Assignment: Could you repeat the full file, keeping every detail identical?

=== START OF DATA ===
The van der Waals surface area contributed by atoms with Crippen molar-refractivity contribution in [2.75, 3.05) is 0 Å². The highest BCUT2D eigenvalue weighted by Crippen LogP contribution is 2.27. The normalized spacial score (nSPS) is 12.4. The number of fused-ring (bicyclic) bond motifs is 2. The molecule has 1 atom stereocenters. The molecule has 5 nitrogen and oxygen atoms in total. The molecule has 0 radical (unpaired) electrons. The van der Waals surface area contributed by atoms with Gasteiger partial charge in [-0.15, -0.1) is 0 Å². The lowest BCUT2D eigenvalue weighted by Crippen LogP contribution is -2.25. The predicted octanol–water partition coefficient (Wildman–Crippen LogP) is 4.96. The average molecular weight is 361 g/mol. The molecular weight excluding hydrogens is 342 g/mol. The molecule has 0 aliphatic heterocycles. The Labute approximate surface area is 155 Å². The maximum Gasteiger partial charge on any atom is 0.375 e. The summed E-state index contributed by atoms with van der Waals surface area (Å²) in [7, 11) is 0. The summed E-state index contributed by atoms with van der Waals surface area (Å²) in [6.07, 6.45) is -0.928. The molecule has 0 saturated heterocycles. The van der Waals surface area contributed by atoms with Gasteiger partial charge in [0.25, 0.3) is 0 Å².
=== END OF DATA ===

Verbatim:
The van der Waals surface area contributed by atoms with Crippen molar-refractivity contribution in [2.75, 3.05) is 0 Å². The highest BCUT2D eigenvalue weighted by Crippen LogP contribution is 2.27. The normalized spacial score (nSPS) is 12.4. The number of fused-ring (bicyclic) bond motifs is 2. The molecule has 1 atom stereocenters. The molecule has 5 nitrogen and oxygen atoms in total. The molecule has 0 radical (unpaired) electrons. The van der Waals surface area contributed by atoms with Gasteiger partial charge in [-0.15, -0.1) is 0 Å². The lowest BCUT2D eigenvalue weighted by Crippen LogP contribution is -2.25. The predicted octanol–water partition coefficient (Wildman–Crippen LogP) is 4.96. The average molecular weight is 361 g/mol. The molecular weight excluding hydrogens is 342 g/mol. The molecule has 0 aliphatic heterocycles. The Labute approximate surface area is 155 Å². The maximum Gasteiger partial charge on any atom is 0.375 e. The summed E-state index contributed by atoms with van der Waals surface area (Å²) in [7, 11) is 0. The summed E-state index contributed by atoms with van der Waals surface area (Å²) in [6.07, 6.45) is -0.928. The molecule has 0 saturated heterocycles. The van der Waals surface area contributed by atoms with Gasteiger partial charge in [0.25, 0.3) is 0 Å².